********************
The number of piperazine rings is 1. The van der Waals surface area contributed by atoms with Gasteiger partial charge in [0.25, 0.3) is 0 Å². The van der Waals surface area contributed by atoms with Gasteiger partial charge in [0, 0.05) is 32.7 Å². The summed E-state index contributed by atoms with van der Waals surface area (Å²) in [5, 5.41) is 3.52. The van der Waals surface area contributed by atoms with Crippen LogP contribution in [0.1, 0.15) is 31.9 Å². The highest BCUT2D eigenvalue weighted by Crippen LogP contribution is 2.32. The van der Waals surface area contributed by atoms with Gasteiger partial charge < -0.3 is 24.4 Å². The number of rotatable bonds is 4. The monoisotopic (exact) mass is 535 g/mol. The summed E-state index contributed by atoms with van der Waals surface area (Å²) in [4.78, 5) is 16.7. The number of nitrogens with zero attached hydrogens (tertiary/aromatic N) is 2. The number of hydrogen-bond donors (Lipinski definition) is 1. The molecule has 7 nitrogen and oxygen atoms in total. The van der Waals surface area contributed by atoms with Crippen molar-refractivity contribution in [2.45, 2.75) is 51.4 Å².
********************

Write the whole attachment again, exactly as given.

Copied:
The number of piperazine rings is 1. The van der Waals surface area contributed by atoms with Gasteiger partial charge in [0.25, 0.3) is 0 Å². The van der Waals surface area contributed by atoms with Gasteiger partial charge in [0, 0.05) is 32.7 Å². The summed E-state index contributed by atoms with van der Waals surface area (Å²) in [5, 5.41) is 3.52. The van der Waals surface area contributed by atoms with Crippen LogP contribution in [0.1, 0.15) is 31.9 Å². The highest BCUT2D eigenvalue weighted by Crippen LogP contribution is 2.32. The van der Waals surface area contributed by atoms with Gasteiger partial charge < -0.3 is 24.4 Å². The number of rotatable bonds is 4. The monoisotopic (exact) mass is 535 g/mol. The summed E-state index contributed by atoms with van der Waals surface area (Å²) in [4.78, 5) is 16.7. The number of nitrogens with zero attached hydrogens (tertiary/aromatic N) is 2. The number of hydrogen-bond donors (Lipinski definition) is 1. The molecule has 7 nitrogen and oxygen atoms in total. The van der Waals surface area contributed by atoms with Crippen molar-refractivity contribution in [2.45, 2.75) is 51.4 Å².